‘Tis the Season!

Tips for making the most of the Job-Search during the Holiday Season.

by Marie Haraburda, Global Career Coach

With December being a festive* month: Should job-seekers take a break from the job search?

It’s a myth that employers stop recruiting in December. Many recruiters have vacancies to fill before the end of the year to avert budget cuts. So while some job seekers lighten up on the search, this opens up more opportunities for those who continue looking. Whether seekers lighten up the search or forge ahead is up to each person. Here are some ways for seekers to include job search activities into their enjoyment of the holidays.

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Let it Snow! Job-Search strategies for the Holidays.

We get it.  Maybe there’s inclement weather.  There are added to-do’s on the list. There’s the entertaining, the re-prioritizing.  Doesn’t seem like the ideal set-up for moving a job-search forward.  Or does it?

REA’s coaching team recently gathered to discuss the subject of your holiday job-search and here’s how we see it:

Yes, you can.  If you want to.

 

IF you want to KEEP THE MOMENTUM GOING:

  • There’s a PERCEPTION that this is a “slow season,”… but it really isn’t. HR managers and recruiters are typically working very hard this time of year to fill vacancies and to use their annual budgets to avoid cuts in the coming year.
  • Since there is that perception, there are often fewer candidates, and that can translate into less competition for some great opportunities.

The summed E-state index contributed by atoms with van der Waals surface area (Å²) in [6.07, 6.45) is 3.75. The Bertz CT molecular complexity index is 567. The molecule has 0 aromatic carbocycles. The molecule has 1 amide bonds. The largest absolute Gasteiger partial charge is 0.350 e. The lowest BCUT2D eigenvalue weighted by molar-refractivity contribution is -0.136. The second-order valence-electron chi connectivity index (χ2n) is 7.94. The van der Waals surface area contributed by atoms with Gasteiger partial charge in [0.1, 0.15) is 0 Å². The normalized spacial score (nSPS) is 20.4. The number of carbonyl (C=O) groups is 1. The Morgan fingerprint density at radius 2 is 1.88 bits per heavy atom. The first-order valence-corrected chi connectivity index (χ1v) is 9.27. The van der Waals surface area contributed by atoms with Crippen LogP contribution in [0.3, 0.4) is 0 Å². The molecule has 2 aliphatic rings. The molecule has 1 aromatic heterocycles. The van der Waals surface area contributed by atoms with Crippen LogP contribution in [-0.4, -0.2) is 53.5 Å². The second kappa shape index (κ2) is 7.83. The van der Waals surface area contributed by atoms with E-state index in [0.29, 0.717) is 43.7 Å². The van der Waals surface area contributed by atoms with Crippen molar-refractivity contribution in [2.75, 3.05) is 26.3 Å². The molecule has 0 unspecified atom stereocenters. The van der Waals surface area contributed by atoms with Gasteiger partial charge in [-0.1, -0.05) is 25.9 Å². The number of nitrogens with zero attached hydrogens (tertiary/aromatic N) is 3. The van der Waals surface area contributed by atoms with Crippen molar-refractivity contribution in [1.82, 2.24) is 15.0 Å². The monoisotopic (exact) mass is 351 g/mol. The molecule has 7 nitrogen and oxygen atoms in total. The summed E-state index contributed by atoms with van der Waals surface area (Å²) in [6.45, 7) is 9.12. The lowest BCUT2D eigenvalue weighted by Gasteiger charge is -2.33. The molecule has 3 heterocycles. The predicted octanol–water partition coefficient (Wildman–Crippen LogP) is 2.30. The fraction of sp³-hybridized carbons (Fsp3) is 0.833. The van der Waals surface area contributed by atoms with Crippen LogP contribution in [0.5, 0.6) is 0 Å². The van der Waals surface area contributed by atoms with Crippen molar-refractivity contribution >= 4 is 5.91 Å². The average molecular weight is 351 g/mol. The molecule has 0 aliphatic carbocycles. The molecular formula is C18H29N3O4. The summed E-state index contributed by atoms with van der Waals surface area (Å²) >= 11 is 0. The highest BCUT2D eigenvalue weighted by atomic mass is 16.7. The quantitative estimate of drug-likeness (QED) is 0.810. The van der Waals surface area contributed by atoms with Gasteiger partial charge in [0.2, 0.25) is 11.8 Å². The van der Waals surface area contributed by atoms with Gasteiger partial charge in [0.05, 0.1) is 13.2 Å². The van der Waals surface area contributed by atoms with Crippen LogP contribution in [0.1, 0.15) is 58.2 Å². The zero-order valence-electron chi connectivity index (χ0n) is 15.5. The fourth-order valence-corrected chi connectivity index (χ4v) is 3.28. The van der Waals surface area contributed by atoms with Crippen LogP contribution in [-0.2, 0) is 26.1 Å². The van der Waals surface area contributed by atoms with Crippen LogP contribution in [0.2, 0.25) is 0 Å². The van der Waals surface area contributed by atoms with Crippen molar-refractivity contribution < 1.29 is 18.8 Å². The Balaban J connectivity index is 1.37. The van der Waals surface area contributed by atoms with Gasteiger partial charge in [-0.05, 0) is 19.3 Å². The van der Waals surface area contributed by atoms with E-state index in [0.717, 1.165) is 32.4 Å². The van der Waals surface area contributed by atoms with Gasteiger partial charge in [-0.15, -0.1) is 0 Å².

• People seem to be in a better mood during the holidays. As such, hiring managers (and others who have their ear) may be more apt to be helpful. They may also have more downtime, particularly as vacation time stalls group productivity, so it’s a good time to set up meetings.

IF you prefer to TAKE A BREAK:

This is a perfect time for planning! Finalizing a resume, updating a LinkedIn profile, developing a marketing plan, and gathering other tools (BTW…holiday specials on business and greeting cards are prevalent), are all worthwhile activities.

  • There are myriad opportunities to volunteer this time of year, too. Giving back enhances sense of purpose, and we know the value of developing new skill sets and extending networks, right?
  • Clear the cobwebs! Take care of issues that may be preventing progress in the search.  It’s a good time for rejuvenation, family time, and life organization.
  • Get to know your new community! For all the reasons it’s a good time to job hunt, it’s also a great time to immerse into your new hometown and build new networks.

Whatever road you choose…The holiday gift that everyone can enjoy is enhanced networking opportunities!  Remember to track your contacts and to follow-up appropriately!  (Greeting cards are an obvious option to share seasonal outreach and update existing networks about life changes.)

Here are links to relevant articles around the web, shared by our coaching team:

Happy hunting!  (Or not…)

Lend a Hand. Leave Your Mark. Land a Job.

Once the dust has settled from moving pets and personal belongings into a new home, volunteering may also offer an appealing way to settle into a new community. Lending a hand where it’s needed is a good way to boost self-esteem, demonstrate a strong work ethic and help leave a lasting impression.

Another benefit of voluntarism is that “doing good” can often contribute to “doing well,” long-term. Job interviewers surveyed by Deloitte (Fortune, 2016) observed a connection between unpaid work and finding a job.

In fact:

82% of interviewers stated that they prefer applicants with volunteer experience;

92% say volunteer activities build leadership skills;